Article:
Personality Disorders

Oral Answers to Questions — Home Department – in the House of Commons at 12:00 am on 26th April 1999.

Alert me about debates like this

Photo of Mr Clive Soley Mr Clive Soley Chair, Parliamentary Labour Party, Member, Labour Party National Executive Committee 12:00 am, 26th April 1999

What responses he has had to his proposal for containment of people with personality disorders who are considered to be dangerous. [80951]

Photo of George Howarth George Howarth The Parliamentary Under-Secretary of State for the Home Department

Let me first acknowledge my hon. Friend's long experience and great expertise in this area. My right hon. Friend the Secretary of State for Health and I are very grateful for his thoughtful letter of 19 November last and the subsequent discussions, and we are giving his ideas careful consideration. We expect to publish a detailed consultation paper on this issue shortly.

Photo of Mr Clive Soley Mr Clive Soley Chair, Parliamentary Labour Party, Member, Labour Party National Executive Committee

I am grateful for that reply. I urge my colleagues at the Home Office to do all that they can to persuade the various professional bodies to pay very careful attention to the proposal. When we do not provide proper security for the very few people who are considered dangerous, we fail them as well as the public. I know of cases when people asked to be locked up before they killed someone, yet one had no power and no authority to intervene. Perhaps we should look on this as a protection order, because it is protection not only for the public but, ultimately, for some of those people with personality disorders.

Photo of George Howarth George Howarth The Parliamentary Under-Secretary of State for the Home Department

I am grateful again to my hon. Friend. The Government are determined to put in place new arrangements that will both safeguard the public by ensuring that the relatively few individuals who represent an extreme risk can be contained indefinitely, if necessary, and ensure that those individuals have their treatment needs fully met. It is a difficult thing to achieve and obviously such arrangements have not been satisfactorily resolved in the past. However, we are well aware that this is something that needs tackling. Following the review, we will ensure that the necessary arrangements are put in place.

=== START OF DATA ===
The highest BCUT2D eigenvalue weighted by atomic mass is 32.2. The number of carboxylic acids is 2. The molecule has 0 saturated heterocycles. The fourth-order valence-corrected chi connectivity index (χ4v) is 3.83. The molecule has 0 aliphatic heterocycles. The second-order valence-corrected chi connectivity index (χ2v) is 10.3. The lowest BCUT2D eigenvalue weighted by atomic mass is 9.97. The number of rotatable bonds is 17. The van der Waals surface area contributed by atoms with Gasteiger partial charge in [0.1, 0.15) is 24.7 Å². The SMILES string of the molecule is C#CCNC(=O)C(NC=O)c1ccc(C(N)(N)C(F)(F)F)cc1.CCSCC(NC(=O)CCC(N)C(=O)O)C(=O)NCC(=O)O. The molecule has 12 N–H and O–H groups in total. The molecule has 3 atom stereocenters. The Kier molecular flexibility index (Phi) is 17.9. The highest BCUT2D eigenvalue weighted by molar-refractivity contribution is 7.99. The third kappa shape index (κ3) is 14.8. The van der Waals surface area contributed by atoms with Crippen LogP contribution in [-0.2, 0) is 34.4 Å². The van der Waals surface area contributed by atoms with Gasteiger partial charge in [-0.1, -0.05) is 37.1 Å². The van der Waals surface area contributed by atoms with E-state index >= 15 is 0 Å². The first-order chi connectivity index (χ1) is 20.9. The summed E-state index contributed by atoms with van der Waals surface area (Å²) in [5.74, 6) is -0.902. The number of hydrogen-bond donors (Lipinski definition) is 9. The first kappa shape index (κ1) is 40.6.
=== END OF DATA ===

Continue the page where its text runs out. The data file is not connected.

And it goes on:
Photo of Anne McIntosh Anne McIntosh Conservative, Vale of York

I wonder whether the Minister could share with the House the level of evidence that will be required before such a person could be contained. It is alleged that Jill Dando was stalked by a fan for a substantial period. It is clear that someone should be contained only if he or she has a personality disorder, but if it appears that crimes, including murder, could have been prevented, the House should know of exactly the level of evidence that will be required before the person concerned can be contained.

Photo of George Howarth George Howarth The Parliamentary Under-Secretary of State for the Home Department

As my right hon. Friend the Home Secretary said earlier, while we share everything that has been said about what happened to Jill Dando, it would at this early stage be inappropriate to comment on what may or may not have happened and on who may or may not have been involved. We are looking towards the sort of evidence that should come from a multidisciplinary team, including clinical psychologists, so that all the factors relating to the individual and the risks involved can be properly assessed to make sure that the necessary arrangements are in place to ensure that the safety of the public is put very high on the agenda. I think that the hon. Lady will agree that that is the most important contribution that we can make towards this serious problem.